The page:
Funerals are all about driving these days. It’s all about steering and indicating, accelerating and braking, checking the mirrors, deploying the wipers, until one gets to the afterlife.

You might die whilst driving or on the road. If so you might get a roadside memorial.

If not, wherever you die, your body will be conveyed by ambulance and/or motorised hearse, perhaps on multiple occasions.

There’s driving to the hospital, driving to the hospice, driving to the undertakers, driving to the crematorium, driving to the graveside.

One might even consider a motor car for a coffin or a car on your gravestone if you so require. Or maybe a motorbike, a bus, or a lorry, depending on your line of work or sport of choice.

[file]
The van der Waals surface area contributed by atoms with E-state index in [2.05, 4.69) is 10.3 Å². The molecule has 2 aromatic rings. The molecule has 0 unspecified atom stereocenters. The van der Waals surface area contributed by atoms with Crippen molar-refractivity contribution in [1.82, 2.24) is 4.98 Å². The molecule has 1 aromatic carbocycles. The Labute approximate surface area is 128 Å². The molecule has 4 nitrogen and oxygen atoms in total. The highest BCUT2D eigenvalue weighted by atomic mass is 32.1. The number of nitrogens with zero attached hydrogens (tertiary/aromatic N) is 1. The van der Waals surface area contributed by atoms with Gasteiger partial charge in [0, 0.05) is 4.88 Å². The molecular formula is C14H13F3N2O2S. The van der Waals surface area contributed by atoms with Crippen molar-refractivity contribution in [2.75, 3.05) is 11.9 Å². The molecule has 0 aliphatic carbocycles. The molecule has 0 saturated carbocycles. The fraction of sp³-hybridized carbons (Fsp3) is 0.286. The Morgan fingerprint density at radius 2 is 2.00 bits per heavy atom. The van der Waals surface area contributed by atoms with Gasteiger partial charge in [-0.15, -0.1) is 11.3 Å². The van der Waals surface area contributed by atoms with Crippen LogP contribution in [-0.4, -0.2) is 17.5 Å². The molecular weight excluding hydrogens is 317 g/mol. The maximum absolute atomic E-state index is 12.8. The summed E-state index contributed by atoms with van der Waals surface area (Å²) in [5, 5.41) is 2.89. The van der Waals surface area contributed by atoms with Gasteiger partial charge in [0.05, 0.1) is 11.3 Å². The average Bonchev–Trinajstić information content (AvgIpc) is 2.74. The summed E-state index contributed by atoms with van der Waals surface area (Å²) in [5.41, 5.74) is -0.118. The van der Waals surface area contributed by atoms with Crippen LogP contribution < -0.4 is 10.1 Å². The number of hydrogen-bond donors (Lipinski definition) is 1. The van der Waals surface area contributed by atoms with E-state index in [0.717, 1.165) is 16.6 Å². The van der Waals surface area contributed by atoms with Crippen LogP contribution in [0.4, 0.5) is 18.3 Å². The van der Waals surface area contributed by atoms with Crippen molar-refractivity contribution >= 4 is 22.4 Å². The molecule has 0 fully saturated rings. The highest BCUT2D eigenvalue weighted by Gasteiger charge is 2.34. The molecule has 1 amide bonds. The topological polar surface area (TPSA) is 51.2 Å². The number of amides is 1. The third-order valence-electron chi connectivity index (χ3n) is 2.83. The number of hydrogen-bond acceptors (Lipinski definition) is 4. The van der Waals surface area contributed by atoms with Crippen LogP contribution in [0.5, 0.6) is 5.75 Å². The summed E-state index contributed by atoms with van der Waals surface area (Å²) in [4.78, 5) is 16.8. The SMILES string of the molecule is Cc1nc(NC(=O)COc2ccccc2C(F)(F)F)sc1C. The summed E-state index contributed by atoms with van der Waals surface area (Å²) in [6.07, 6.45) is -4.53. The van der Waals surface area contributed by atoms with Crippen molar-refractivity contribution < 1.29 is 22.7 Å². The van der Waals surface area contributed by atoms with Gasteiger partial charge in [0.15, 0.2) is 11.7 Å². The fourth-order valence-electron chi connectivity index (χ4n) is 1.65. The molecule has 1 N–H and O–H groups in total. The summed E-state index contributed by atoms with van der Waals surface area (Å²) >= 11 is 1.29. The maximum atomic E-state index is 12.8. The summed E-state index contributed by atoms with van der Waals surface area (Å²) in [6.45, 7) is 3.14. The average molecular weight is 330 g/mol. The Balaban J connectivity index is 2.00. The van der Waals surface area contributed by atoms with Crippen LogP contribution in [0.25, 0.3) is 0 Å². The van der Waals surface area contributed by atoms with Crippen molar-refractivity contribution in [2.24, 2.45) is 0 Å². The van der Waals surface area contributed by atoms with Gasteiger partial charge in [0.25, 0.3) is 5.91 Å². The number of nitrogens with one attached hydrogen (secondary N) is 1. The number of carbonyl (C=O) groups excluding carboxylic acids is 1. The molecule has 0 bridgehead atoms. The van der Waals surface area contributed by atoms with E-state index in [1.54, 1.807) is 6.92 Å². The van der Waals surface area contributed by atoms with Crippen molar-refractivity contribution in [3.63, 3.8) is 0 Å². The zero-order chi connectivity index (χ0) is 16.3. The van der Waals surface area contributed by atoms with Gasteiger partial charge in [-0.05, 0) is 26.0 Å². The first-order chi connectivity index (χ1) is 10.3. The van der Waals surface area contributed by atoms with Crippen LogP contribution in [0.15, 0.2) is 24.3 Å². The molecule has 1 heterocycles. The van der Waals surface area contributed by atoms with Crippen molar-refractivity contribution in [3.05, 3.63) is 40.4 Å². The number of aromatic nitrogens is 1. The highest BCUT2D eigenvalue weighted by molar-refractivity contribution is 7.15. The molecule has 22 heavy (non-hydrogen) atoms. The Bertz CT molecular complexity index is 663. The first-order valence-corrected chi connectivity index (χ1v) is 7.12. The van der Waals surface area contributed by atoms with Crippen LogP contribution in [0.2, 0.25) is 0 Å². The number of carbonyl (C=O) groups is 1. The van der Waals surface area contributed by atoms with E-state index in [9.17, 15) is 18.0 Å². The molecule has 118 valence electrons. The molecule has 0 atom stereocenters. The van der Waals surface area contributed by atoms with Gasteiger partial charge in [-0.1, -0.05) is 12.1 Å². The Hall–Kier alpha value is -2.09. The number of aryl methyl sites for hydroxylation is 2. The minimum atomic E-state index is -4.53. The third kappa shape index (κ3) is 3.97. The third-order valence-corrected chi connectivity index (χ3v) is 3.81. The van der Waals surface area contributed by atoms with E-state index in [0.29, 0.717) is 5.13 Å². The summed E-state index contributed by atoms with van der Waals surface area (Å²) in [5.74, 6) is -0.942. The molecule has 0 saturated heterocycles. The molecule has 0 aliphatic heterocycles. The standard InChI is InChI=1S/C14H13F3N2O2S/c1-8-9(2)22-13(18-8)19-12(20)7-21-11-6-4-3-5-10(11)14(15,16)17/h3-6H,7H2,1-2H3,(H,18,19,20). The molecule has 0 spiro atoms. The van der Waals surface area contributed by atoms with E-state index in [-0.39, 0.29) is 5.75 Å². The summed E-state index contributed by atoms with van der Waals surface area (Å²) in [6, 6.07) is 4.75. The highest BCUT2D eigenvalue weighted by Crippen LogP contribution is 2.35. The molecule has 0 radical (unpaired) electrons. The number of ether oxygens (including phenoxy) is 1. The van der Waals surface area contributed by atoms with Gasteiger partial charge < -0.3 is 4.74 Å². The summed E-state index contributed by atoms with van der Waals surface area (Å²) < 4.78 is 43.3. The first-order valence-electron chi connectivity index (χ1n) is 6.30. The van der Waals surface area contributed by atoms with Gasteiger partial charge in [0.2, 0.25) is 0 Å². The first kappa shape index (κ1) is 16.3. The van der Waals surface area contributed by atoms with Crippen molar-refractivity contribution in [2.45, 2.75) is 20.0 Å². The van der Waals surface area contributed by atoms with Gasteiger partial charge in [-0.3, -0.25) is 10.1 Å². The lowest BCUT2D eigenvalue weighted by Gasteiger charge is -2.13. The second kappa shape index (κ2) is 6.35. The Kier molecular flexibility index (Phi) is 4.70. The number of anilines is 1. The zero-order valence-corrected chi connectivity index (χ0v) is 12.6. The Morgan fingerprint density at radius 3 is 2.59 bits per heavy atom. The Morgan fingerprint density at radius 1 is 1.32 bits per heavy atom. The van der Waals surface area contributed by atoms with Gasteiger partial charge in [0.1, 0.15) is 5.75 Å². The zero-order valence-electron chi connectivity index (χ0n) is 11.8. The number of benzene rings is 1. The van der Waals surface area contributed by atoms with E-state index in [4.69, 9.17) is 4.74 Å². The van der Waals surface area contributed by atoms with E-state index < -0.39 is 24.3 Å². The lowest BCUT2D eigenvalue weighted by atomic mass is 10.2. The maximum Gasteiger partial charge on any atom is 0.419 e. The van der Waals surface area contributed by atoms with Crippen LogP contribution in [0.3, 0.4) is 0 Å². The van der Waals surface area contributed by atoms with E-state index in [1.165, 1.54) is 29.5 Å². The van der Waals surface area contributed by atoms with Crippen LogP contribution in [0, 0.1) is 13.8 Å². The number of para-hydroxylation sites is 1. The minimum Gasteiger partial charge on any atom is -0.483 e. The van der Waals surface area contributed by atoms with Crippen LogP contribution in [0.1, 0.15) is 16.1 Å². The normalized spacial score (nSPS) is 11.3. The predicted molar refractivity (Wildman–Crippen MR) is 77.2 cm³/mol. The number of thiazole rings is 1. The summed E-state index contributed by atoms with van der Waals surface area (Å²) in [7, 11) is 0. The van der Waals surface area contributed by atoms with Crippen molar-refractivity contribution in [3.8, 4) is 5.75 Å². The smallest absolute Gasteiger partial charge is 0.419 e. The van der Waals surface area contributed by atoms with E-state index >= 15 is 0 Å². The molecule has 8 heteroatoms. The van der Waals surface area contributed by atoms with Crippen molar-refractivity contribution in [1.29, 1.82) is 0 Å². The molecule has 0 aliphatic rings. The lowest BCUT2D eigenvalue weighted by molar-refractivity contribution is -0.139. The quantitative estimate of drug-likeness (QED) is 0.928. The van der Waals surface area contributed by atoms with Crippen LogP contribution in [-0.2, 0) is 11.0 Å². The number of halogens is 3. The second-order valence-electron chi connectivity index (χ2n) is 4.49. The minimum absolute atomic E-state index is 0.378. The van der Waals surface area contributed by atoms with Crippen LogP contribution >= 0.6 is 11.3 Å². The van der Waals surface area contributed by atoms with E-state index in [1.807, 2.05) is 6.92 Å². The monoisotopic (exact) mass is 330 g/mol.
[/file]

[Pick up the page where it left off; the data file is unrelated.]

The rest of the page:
Then there are car-deaths in cemeteries. Not sure how common these are, but one of my many near-misses as a pedestrian was when an octogenarian nearly ran me over in a cemetery. Nearly killed trying to visit a grave! That’s irony gone mental!

So in this context, it is hardly surprising that our funerary spaces and landscapes are designed with the car in mind. I’ve discussed this before, for instance, in relation to Chester’s crematorium.

Yet in broader terms, the material culture of the relationship between the motor car and the dead is seriously underexplored.

Going to Heaven – according to Monty Python’s ‘The Meaning of Life’

One aspect is facilitating mourners to park at the church for a funeral. I recently visited a Lancashire parish church and I was struck by their wonderfully adapted funeral parking cones. Witches hats of death. I love them. I haven’t seen them deployed, only stacked, but they make for an eerie take on death and parking. Moreover, they show how almost every seemingly prosaic item of our driving culture can be tailored and adapted for mortuary contexts.